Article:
• You can buy a very nice, color print of that cartoon (or any of mine) on archival watercolor paper through this site. Just use the calendar function below the cartoon at the top of Bizarro.com’s homepage to pull up the image you want, then click “Buy Prints” below for your options.

          The pie/crocodile thing is inadvertent. I never realized it looked like a croc until readers started asking me why I put a grinning crocodile head in some of my cartoons. Most people see it as a piece of pie, I think, but it is not uncommon to interpret it as the croc.

  8. Do any of you Jazz Pickles have memories of embarrassing things you caught your parents doing when you were a child after you went to bed? – No, but this reminds me of the song from the 50’s, “Rock and Roll Waltz” by Kay Starr.

  9. I love your comic strip. I read it in the Cleveland Plain Dealer and use the Comics Kingdom website to look for symbols. Thank you for your comic strip. I look forward to it. By the way,to read your Sunday strip I buy THE ELYRIA CHRONICLE-TELEGRAMS as the PD does not carry your Sunday strip.
    I also found four paperback collections of BIZARRO at Ben Franklin’s in Oberlin.
    What are your favorite comic strips? I love POGO,KRAZY KAT,and the Consevatives,LIL ABNER & DICK TRACY.
    Have you considered a James Joyce themed strip? I could see you illustrating FINNEGANS WAKE.
    Thank you for making my days better.
    Richard Lence

    • Thanks for the terrific comments. I don’t have time to answer in detail now since I’m out of the country and am not supposed to be “working”. Mi mujer is giving me a look that means to close my computer and take some time off. :^}

  10. I only got 8 symbols in the Goodall reunion, and realized that, in desperation, I was looking in the grass and weeds for “Nina”s. Does that date me?

  11. We’ve been searching your Goodall pic for a 9th secret symbol without success. Found: eyeball, dynamite, crown, bunny, bird, alien, pie, fishtail, ? Any hints?

  12. LOVE the anti Depressant one,i too have suffered since i was a teenager… (probably also ended up with PND) (i Am now 59 and 11/12ths…) and Hubby (70) has suffered for YEARS , he even had a few khronic years of Suicide attempts(GEE those were FUN Tears!!!) But i LUV depression jokes, adore Grim Reaper jokes , i just love to laff.. Depression , and all that tags along with it despite the MESS it has made of our lives along the way ,tickles my funny bone when a joke is done well.. (and you do all of them well) (you do lose me with politics tho.. i am an Aussie.. ) Regards You talented man!!! Kath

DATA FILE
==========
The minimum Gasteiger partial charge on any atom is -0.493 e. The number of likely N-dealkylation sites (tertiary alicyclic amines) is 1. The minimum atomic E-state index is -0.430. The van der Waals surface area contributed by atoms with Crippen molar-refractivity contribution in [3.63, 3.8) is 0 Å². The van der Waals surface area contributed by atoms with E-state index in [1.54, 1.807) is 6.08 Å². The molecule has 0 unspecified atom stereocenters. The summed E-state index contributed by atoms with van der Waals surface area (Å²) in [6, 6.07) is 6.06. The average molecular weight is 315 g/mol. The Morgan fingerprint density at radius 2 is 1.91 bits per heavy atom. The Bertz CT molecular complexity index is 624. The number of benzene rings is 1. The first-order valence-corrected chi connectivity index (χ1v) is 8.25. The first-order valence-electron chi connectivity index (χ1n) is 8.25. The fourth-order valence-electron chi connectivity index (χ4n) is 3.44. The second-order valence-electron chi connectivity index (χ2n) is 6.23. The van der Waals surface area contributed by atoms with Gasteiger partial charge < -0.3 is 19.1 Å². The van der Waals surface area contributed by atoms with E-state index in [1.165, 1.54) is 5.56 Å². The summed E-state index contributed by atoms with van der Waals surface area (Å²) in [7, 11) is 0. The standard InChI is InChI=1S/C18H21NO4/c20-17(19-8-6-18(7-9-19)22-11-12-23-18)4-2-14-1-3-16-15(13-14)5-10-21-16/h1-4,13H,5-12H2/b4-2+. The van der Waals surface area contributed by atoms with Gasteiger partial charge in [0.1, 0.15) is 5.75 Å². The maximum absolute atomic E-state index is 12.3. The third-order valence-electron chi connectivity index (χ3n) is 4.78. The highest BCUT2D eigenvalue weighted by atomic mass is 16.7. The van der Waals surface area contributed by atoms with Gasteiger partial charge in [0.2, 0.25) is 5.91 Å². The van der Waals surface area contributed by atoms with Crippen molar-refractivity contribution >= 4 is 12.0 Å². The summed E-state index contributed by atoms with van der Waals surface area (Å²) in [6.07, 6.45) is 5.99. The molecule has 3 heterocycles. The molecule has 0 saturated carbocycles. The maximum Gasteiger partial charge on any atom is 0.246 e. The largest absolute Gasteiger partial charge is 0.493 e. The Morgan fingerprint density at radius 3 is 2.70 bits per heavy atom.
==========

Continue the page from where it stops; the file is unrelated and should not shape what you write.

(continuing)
13. Regarding the antidepressant cartoon, I’d be willing to bet that the “Studies show” translates to one study that hasn’t been confirmed. Bluntly, most people, and especially most journalists, don’t understand how science works. So every time there’s a new study, it gets treated as The New Truth, with no recognition of the facts that a single report does not “prove” anything, and science takes a while to sort things out. In particular, any study that gets reported to the press before it gets confirmed, is immediately suspect. (Remember the “cold fusion” debacle? That’s what happened there.)

  14. “Make American Flat Again” had me laughing so hard, I nearly passed out! I read your strip everyday, and this one was especially hilarious!! Thanks for starting my day out with some really great humor!! I’m not a Facebook subscriber, which is the reason I’ve commented on the website.

  15. Love the LGBQIA reference. I wrote a defense of heterosexuals, particularly divorced parents who are prejudiced against by family law courts and therefore persecuted in some instances from raising their kids because of vitriolic ex-spouses who get their way of alienating the other parent. In many cases those who have been oppressed, in many but not all cases Dads, have experiences that may lead them to be more compassionate toward other “classed” or labelled people such as those of the LGBT community. My point is that it is quite possible such misjudged folks (mainly hetero men) may turn out to be the most significant allies to the those others in our society discriminated against. The new SCOTUS decision is certainly going to be interesting in regards to custody policies, and I got a bit peeved at my former atty when I asked him about the significance of decision on custody last year: he said, “It will be good for us lawyers because it will mean more marriages and therefore more divorces.” (Why attorneys are often considered the underbelly of civil society, and I’ll refrain from saying what I really think of him after all.) Anyhow I think your cartoon and comment signifies the counterbalance of fear often directed toward heterosexuals (heterophobia). I was going to add a funny thought about the growing list of letters, but suffice it to say I hope this affirms our shared hope that perhaps one day we won’t have to be defined by either orientation or phobia.